Applications of Finite Element Analysis to Model and Understand the Complexities of Muscle in Clinically Relevant Scenarios

DiSalvo, Matthew, Biomedical Engineering - School of Engineering and Applied Science, University of Virginia
Blemker, Silvia, EN-Biomed Engr Dept, University of Virginia

Muscle is a complex tissue with a hierarchical structure that works together to perform optimized functions. Developing theoretical frameworks to understand the relationship between muscle structure and function is a targeted goal in biomechanics; however, the complexity of muscle tissue necessitates advanced modeling approaches. The finite element (FE) method has provided new opportunities to explore questions regarding the form and function of muscle with regards to clinical applications. In this dissertation, I developed and applied novel approaches for creating, simulating, and analyzing finite-element models of muscle to explore the implications of three relevant areas. First, I created a model of volumetric muscle loss in the rat tibialis anterior to understand the complex relationship between injury size/location/shape influences muscle force. Second, I constructed a constitutive model of muscle mechanics that implements the force-velocity behavior as an open-source plugin for free FE software, in order to investigate how the force-velocity behavior influences muscle tissue strain distributions. Third, I develop a new model of soft palate closure that incorporated, for the first time, how activation of the superior constrictor muscle influences velopharyngeal function. This model was validated with MRI participant data, successfully predicted the outcomes of MRI-measured phonation, and provided new hypotheses how muscle function relates to common closure patterns. Taken together, these advances in the FE modeling of muscle provided a broad range of insight into muscle behavior and pave the way for future developments and tools to be harnessed for clinical applications.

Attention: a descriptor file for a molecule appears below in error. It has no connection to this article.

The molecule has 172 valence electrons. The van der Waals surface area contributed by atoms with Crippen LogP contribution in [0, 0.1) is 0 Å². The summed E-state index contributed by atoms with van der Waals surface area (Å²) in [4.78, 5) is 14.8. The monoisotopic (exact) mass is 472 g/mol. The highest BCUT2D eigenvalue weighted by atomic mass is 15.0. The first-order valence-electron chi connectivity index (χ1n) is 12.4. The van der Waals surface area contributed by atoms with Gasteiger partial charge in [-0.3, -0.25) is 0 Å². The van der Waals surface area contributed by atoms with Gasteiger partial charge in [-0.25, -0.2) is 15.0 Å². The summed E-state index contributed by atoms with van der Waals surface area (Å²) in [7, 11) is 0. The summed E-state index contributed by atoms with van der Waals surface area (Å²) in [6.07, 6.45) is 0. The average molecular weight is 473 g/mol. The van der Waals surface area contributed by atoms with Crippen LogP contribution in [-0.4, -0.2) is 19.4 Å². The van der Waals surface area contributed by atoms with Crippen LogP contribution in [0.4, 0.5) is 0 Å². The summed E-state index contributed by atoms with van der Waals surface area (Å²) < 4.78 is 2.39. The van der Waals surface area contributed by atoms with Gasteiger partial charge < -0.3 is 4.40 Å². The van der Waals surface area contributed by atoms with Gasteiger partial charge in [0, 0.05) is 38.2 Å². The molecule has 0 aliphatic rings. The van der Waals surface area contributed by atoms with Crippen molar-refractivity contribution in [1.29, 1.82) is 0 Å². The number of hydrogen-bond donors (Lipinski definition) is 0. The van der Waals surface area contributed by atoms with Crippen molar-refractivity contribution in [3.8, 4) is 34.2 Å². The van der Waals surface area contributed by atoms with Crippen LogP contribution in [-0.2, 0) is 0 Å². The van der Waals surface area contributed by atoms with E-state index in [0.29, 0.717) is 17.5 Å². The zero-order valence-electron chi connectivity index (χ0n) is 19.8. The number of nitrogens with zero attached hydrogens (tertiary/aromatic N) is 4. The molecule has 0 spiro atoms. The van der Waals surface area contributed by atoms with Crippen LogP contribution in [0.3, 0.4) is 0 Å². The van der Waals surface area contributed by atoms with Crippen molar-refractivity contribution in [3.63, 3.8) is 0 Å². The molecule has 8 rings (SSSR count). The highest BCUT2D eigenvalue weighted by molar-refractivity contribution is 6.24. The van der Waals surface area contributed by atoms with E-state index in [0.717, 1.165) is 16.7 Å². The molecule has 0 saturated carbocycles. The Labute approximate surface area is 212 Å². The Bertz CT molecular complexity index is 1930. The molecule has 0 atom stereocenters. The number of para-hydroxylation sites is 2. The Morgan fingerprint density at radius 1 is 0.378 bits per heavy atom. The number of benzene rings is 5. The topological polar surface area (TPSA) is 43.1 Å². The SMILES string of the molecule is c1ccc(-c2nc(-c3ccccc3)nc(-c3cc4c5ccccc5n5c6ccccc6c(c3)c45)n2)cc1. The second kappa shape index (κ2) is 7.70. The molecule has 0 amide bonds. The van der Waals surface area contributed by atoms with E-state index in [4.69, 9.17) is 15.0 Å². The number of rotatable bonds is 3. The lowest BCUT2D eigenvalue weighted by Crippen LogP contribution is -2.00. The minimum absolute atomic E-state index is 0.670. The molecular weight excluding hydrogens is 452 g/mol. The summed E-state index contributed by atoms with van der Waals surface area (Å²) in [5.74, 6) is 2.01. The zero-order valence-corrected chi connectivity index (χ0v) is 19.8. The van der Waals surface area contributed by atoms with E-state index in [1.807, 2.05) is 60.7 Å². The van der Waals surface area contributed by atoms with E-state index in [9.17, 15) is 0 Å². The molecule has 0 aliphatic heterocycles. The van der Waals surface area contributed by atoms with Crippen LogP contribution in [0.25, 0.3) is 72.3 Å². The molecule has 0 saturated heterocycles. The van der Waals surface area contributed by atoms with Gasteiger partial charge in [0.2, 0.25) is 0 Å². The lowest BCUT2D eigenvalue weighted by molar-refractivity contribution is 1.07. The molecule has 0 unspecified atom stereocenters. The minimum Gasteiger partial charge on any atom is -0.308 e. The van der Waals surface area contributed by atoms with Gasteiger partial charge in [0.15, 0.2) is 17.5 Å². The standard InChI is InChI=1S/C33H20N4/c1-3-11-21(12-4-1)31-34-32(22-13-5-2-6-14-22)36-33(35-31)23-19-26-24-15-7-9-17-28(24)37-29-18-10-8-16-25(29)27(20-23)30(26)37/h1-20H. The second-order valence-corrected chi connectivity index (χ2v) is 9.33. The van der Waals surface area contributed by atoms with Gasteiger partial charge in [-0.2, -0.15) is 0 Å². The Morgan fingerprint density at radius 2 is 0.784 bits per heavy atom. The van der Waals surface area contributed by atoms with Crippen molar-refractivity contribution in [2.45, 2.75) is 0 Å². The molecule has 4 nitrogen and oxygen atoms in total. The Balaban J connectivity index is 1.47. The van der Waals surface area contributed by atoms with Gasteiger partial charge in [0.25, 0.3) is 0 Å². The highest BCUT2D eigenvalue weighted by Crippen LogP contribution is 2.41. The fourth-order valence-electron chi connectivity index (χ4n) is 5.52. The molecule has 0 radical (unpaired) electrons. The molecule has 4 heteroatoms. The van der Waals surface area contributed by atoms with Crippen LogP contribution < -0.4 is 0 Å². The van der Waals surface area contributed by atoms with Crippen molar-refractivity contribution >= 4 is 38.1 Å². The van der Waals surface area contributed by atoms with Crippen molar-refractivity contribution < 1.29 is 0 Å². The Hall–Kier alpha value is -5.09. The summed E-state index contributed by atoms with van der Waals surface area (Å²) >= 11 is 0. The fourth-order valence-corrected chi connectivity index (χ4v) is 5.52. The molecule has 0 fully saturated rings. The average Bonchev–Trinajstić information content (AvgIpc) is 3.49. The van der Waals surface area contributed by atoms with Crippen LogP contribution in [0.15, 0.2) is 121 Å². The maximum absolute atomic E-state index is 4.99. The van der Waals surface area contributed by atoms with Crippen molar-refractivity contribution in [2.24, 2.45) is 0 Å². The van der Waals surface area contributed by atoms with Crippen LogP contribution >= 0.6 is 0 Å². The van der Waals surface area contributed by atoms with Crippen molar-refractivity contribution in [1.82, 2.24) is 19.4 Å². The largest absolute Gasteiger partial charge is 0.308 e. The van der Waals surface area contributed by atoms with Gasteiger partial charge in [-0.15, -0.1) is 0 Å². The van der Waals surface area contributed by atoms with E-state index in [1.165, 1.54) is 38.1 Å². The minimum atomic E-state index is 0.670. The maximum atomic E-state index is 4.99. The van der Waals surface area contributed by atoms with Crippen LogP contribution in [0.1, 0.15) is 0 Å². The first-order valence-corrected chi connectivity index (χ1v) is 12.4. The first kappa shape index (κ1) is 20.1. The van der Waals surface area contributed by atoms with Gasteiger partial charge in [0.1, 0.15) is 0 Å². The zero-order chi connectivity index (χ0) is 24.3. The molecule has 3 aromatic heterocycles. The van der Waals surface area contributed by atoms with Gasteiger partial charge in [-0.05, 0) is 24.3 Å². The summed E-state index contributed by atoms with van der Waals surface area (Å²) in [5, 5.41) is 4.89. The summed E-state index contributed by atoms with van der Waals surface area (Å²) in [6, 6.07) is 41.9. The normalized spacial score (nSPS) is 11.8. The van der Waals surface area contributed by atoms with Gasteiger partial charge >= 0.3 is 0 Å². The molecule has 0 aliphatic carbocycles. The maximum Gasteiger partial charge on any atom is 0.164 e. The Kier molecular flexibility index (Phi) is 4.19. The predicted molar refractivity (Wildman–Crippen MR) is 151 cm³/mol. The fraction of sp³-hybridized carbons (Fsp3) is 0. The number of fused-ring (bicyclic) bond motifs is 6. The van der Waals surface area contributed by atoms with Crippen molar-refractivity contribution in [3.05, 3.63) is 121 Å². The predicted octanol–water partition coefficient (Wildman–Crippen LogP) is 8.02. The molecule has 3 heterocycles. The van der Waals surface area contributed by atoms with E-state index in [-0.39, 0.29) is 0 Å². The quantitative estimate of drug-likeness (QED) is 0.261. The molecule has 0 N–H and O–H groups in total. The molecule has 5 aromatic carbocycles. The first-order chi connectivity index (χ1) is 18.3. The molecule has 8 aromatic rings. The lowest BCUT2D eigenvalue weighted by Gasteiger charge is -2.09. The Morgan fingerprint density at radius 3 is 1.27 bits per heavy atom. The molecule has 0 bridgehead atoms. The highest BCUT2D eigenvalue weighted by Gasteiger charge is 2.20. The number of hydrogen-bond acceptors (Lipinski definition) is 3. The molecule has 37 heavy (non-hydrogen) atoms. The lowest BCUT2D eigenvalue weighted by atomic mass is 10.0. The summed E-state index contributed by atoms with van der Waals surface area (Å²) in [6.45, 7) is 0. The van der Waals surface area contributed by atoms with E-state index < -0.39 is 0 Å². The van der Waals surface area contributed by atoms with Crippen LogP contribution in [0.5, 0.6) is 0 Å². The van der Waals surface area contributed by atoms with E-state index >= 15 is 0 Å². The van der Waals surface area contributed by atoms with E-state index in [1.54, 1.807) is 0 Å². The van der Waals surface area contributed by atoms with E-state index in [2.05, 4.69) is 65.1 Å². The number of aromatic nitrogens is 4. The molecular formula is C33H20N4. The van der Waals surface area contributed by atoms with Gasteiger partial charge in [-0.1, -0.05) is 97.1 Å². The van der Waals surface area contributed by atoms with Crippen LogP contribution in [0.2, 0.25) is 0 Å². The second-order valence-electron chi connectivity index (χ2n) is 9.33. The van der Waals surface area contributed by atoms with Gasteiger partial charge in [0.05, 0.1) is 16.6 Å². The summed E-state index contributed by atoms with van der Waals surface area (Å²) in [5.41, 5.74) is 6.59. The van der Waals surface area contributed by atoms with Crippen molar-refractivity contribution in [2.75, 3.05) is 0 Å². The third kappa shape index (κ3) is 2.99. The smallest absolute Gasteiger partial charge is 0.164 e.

PHD (Doctor of Philosophy)
Finite Element, Modeling, Muscle, Volumetric Muscle Loss, Velocity, FEBio, Velopharyngeal, Hamstrings, Simulation, Lateral Wall, Superior Pharyngeal Constrictor, Biceps Femoris, Force-Velocity
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